Sunday, October 06, 2019

Joe, You Gotta Fight Back

I was always a fan of Joe Biden. When he was chair of the Senate Judiciary Committee and Sandra Day O'Connor came up for confirmation, I happened to be living in DeeCee and stood in line for hours to get into that huge hearing room and watch Joe Biden in action. He was engaging, warm, incisive, often funny, self-deprecating, and very entertaining. I liked his easy manner, his intelligence, his good-guy-Joe persona.

He was a good man and still is. You can't say that about his smearing and sneering tormentor in the White House.

I also won't forget the speech Joe made in accepting the DNC's nomination to be Barack Obama's vice president. That was Denver in 2008. When he got to talking about his father and his mother (his mother was there that night), and the lessons he learned from them about forthrightness and honesty, bravery and fair-dealing -- "A man is defined by his sense of honor" -- that was at the heart of who Joe Biden was and is and has always been as an elected official. He's never been known as a mud wrestler, and he eschews negative campaigning as dishonorable. He was taught to be a man in the best American tradition.

Below, Joe's 2008 DNC speech. At 4:55 he begins to talk about his parents and the way he grew up:

The way Twitterman has sought to destroy Joe Biden by smearing his problem-child son Hunter is at least two nasty rungs below despicable. And we can see father Joe flummoxed by the brazenness of the attack and struggling to know exactly how to respond. Hunter has evidently been a troubled human being, and maybe it was politically unwise for him to take a high-dollar international job while his father was VP, but corrupt and dishonest? There's no evidence of that, except the innuendo of Trump and Guiliani, who wouldn't know the truth.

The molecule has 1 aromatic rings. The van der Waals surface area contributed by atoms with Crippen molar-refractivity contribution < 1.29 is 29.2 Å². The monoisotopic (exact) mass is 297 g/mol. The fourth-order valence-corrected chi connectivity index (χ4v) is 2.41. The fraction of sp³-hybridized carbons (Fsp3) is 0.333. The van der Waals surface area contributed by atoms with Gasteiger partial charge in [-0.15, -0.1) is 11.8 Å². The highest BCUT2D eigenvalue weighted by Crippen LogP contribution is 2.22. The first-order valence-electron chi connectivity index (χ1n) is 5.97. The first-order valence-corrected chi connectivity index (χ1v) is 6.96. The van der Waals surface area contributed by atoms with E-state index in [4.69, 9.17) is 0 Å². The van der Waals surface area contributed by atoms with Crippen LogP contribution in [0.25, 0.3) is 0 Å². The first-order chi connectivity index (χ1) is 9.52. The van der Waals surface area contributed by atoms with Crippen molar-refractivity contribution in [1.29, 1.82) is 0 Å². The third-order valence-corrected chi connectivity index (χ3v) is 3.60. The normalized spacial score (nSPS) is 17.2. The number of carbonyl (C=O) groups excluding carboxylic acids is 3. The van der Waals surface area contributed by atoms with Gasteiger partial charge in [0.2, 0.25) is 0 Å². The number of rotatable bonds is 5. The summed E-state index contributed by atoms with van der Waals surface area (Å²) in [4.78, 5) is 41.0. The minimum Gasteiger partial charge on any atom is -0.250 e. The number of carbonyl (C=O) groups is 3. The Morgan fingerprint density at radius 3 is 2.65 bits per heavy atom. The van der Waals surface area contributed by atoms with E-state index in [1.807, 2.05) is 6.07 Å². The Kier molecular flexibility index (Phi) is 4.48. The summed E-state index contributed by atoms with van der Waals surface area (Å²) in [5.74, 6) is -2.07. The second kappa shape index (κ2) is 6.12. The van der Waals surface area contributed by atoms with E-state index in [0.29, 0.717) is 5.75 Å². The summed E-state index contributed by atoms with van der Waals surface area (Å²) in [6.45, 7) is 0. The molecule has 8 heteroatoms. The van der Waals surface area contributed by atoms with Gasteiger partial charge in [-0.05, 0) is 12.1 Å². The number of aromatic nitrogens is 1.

Joe took a long time to respond to the attacks. He finally did this past week, on Thursday, October 3, in a Reno, Nev. speech that got little notice outside the chattering classes. The "I'm Not Going Anywhere" speech addressed directly the character and the sayings of Donald J. Trump, but -- watch it -- the opening delivery is so lacking in energy, conviction, that fighting spirit, it comes across like a dirge, not a counter-attack:

When Biden characterizes Trump like this -- "Like every bully in history, Trump's afraid" -- he's on a tactical threshold, and he needs to step on through. Paint a new portrait of the president as bully who deserves to have his block knocked off. Take the "virtue" the MAGA people worship -- the strength myth of the "You're-Fired" guy from TeeVee -- and reveal it for what it actually is: The cruelty of a self-pitying and insecure little rich brat.

I probably won't vote for Joe in March (but I'll work like hell for him next November, if he's the nominee). But I can't stand to watch him pummeled and deflated, besmirched without cause, dishonored by a dishonorable homunculus who snuck into power and wields it without morals, ethics, or -- yes-- honor. I read this about Joe's team this morning in the NYTimes: "There is no final consensus, in Mr. Biden’s camp, about how consistently he should confront Mr. Trump." I throw up my hands. I may be witnessing the final act of a great public servant as a mere whimper. I hope not. The American tradition of dealing with a bully is to put blood in his mouth.

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